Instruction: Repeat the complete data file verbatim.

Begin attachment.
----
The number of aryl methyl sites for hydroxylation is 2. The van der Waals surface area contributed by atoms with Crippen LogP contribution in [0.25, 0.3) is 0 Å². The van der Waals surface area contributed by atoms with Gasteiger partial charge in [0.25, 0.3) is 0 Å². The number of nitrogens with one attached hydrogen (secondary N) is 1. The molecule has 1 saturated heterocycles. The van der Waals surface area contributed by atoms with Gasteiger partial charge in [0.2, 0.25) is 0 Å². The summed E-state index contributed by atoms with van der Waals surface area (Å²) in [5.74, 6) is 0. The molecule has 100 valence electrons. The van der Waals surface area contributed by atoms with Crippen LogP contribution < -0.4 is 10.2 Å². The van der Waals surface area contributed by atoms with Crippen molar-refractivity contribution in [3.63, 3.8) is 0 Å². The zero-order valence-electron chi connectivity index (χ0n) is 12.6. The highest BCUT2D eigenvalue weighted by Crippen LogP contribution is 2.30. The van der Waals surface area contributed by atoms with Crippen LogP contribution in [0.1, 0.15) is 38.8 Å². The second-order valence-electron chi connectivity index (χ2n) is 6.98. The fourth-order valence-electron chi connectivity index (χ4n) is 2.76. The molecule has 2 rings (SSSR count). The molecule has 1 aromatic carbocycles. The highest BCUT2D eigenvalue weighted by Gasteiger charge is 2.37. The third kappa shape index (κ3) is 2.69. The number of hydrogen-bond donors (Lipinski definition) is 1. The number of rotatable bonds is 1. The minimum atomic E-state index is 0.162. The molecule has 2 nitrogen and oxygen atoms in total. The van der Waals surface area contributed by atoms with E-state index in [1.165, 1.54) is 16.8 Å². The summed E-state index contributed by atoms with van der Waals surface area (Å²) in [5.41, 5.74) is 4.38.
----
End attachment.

The number of aryl methyl sites for hydroxylation is 2. The van der Waals surface area contributed by atoms with Crippen LogP contribution in [0.25, 0.3) is 0 Å². The van der Waals surface area contributed by atoms with Gasteiger partial charge in [0.25, 0.3) is 0 Å². The number of nitrogens with one attached hydrogen (secondary N) is 1. The molecule has 1 saturated heterocycles. The van der Waals surface area contributed by atoms with Gasteiger partial charge in [0.2, 0.25) is 0 Å². The summed E-state index contributed by atoms with van der Waals surface area (Å²) in [5.74, 6) is 0. The molecule has 100 valence electrons. The van der Waals surface area contributed by atoms with Crippen LogP contribution < -0.4 is 10.2 Å². The van der Waals surface area contributed by atoms with Crippen molar-refractivity contribution in [3.63, 3.8) is 0 Å². The zero-order valence-electron chi connectivity index (χ0n) is 12.6. The highest BCUT2D eigenvalue weighted by Crippen LogP contribution is 2.30. The van der Waals surface area contributed by atoms with Crippen LogP contribution in [0.1, 0.15) is 38.8 Å². The second-order valence-electron chi connectivity index (χ2n) is 6.98. The fourth-order valence-electron chi connectivity index (χ4n) is 2.76. The molecule has 2 rings (SSSR count). The molecule has 1 aromatic carbocycles. The highest BCUT2D eigenvalue weighted by Gasteiger charge is 2.37. The third kappa shape index (κ3) is 2.69. The number of hydrogen-bond donors (Lipinski definition) is 1. The number of rotatable bonds is 1. The minimum atomic E-state index is 0.162. The molecule has 2 nitrogen and oxygen atoms in total. The van der Waals surface area contributed by atoms with E-state index in [1.165, 1.54) is 16.8 Å². The summed E-state index contributed by atoms with van der Waals surface area (Å²) in [5.41, 5.74) is 4.38.